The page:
Pentagon says unspecified number of troops are refusing to get the COVID-19 vaccine

Something in the military is actually voluntary?

While countless Americans are anxiously awaiting for their chance to get vaccinated against the novel coronavirus (COVID-19), an unspecified number of service members and other Defense Department personnel have refused to get inoculated, defense officials said.

In December, defense officials announced that the COVID-19 vaccination program for roughly 11 million personnel would be voluntary because the vaccine had only been approved on an emergency use basis and that service members and other personnel would not face any penalties if they decided not to get inoculated.

Only if the U.S. Food and Drug Administration fully licensed the COVID-19 vaccine would the Defense Department consider making it mandatory, then-Pentagon spokesman Jonathan Hoffman said at the time.

So far, the Defense Department has inoculated about 336,000 people, of which about 46,000 have received two doses of a COVID-19 vaccine, according to the U.S. Centers for Disease Control and Prevention’s website. But not all department personnel who have been eligible to get vaccinated have done so, said Air Force Brig. Gen. Paul Friedrichs, Joint Staff Surgeon.

“We’re not compelling people to take a vaccine,” Friedrichs said. “This is truly something that they have to volunteer for. And we’ve been very careful to adhere to – not just the letter – but the intent of the guidance that’s been put on that under the emergency use authorization.”

Friedrichs was unable to say how many service members and other personnel have declined to get vaccinated.

“The refusal rate is a statistic that I think we’re not going to be able to give you because it’s a voluntary vaccine,” Friedrichs said when asked how many people at the Pentagon have refused to be vaccinated. “Are we seeing people who are declining to get it? Yes.”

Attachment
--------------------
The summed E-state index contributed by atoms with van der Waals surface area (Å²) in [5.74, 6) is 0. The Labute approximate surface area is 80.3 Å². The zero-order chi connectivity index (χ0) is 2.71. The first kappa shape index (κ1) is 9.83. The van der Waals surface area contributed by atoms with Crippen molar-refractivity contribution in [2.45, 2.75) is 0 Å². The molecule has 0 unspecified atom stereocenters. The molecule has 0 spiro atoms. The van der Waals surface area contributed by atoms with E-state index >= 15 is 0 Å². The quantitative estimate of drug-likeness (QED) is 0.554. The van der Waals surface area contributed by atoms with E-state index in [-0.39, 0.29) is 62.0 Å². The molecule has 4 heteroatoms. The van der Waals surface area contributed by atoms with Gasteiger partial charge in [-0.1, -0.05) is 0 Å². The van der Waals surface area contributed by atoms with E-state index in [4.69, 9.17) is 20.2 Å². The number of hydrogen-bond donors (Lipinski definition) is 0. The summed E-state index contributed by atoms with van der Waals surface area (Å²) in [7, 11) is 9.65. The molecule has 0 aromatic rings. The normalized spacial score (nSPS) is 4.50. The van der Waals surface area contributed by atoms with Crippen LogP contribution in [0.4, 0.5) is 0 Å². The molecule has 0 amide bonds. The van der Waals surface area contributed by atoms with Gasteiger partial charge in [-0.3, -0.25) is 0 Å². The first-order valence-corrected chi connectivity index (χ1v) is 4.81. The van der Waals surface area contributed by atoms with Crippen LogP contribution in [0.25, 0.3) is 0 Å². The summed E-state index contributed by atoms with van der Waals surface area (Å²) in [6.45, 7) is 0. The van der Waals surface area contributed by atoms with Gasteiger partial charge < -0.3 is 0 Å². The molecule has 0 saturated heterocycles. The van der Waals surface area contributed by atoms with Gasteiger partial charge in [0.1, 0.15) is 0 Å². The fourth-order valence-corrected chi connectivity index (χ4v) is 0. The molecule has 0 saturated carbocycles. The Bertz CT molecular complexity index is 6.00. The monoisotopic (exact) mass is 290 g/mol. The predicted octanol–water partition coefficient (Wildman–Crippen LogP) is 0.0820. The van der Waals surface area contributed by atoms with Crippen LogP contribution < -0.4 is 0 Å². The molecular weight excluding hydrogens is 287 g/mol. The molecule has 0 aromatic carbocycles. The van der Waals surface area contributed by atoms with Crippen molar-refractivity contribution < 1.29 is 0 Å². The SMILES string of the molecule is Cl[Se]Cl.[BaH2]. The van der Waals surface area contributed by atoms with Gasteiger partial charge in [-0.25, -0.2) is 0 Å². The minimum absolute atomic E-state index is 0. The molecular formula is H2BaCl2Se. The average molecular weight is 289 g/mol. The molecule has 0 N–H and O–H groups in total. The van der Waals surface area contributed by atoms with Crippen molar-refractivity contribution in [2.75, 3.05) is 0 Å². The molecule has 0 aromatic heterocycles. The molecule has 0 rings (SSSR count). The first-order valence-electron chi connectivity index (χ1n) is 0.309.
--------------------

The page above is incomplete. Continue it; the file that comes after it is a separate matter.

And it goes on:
Those personnel have cited a variety of reasons for why they did not want to get vaccinated, including pregnant women who wanted to consult with their doctor before being inoculated, Friedrichs said.

Typically, older personnel have been more willing to be vaccinated than younger people, said Friedrichs, who added that defense officials hope to ease the concerns of people who are hesitant to get inoculated by letting them know how safe the vaccine is.

Service members who choose not to be vaccinated are still able to deploy and perform other essential missions, he said.

“There are people in, I think, every walk of life across our country who are making this choice when they’re offered the opportunity to get vaccinated,” Friedrichs told reporters. “Certainly within the Department of Defense, we try very hard to make it clear this is a voluntary vaccine. And, while we certainly encourage people — and I ask for your help with that, to reinforce the safety and the efficacy of this — it is ultimately a voluntary vaccine.”

Featured image: A sailor aboard the USS Iwo Jima gets a COVID vaccine. (U.S. Navy/Deidre Smith)

Jeff Schogol

Jeff Schogolis the senior Pentagon reporter for Task & Purpose. He has covered the military for 15 years. You can email him at schogol@taskandpurpose.com, direct message @JeffSchogol on Twitter, or reach him on WhatsApp and Signal at 703-909-6488. Contact the author here.